But more significant is its relative failure to conjure time and place. New York, and particularly the Bronx, is absolutely key to Shanley’s work, from Danny and the Deep Blue Sea right up to Prodigal Son which ran in New York last year. This is his world, and it’s not incidental but a major character in the play. We hear of Zerega, and Westchester Square, and these, to Shanley, are real, living places, the theatre of his childhood.
So, it doesn’t help when the accents are only hit and miss. In the case of Megan Lloyd-Jones, it’s more hit than miss, but in the case of O’Connor, quite a lot more miss than hit. Whatever accent he’s doing, it’s only very occasionally the Bronx.
This does matter. It’s not only the sound of the speech, but the rhythms of it and the physical mannerisms that often accompany it. It’s part of the poetry of the character. It’s their truth. Getting it right is assuredly difficult, but it takes the audience out of the reality of a precise place when you don’t. Nor does this dive bar at any time feel like a bar in the Bronx. I understand that the director wanted a very bare stage, the actors moving a couple of yards from the bar stage right to Roberta’s bedroom stage left. But where were the photos of New York sports teams in the bar? We’re in the Bronx, after all, so a team photo of the Yankees would be the least you’d see. There’d perhaps be Irish tricolour on the wall, or pictures of Frank Sinatra and Dean Martin. The preset music doesn’t suggest New York, or even an urban environment. There are no howling police sirens outside.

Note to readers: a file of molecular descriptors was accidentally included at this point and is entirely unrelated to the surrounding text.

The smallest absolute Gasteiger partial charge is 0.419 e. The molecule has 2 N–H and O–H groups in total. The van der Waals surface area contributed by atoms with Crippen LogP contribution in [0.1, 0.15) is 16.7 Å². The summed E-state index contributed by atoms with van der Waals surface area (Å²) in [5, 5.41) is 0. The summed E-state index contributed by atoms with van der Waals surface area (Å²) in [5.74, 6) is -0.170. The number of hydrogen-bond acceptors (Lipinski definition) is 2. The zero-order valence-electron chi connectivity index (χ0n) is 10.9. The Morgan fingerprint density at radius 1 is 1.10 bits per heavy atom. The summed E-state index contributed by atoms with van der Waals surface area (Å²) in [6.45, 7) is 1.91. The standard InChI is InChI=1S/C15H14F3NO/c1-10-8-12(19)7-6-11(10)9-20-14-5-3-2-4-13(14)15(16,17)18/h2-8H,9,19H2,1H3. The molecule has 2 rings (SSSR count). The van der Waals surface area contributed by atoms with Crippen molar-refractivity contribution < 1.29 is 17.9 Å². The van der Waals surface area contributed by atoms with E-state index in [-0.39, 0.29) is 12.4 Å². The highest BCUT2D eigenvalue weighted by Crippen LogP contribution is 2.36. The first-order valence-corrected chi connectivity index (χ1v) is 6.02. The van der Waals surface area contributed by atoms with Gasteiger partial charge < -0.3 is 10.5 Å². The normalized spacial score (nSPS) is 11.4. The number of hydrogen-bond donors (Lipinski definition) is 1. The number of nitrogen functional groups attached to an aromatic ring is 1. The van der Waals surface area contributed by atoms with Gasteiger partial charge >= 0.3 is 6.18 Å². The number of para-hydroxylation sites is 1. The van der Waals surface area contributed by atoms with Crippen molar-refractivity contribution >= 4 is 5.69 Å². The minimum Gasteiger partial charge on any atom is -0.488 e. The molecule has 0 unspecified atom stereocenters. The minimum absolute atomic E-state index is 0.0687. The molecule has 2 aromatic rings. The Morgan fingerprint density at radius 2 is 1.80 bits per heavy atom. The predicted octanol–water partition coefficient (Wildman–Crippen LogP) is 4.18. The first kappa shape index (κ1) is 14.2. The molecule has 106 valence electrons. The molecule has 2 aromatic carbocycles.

At one point, Roberta mentions that she was woken up by a birdsong outside, but the sound effect for this is a full-blown dawn chorus like it’s an April morning in Kew Gardens. The Bronx doesn’t sound like this.
In a play of only 80 minutes, which was written at the start of Shanley’s career, these things are important. The dynamic between Danny and Roberta is often exactly right, but a failure to root that action unambiguously and arrestingly in the Bronx of the playwright’s childhood and his imagination is to miss a trick.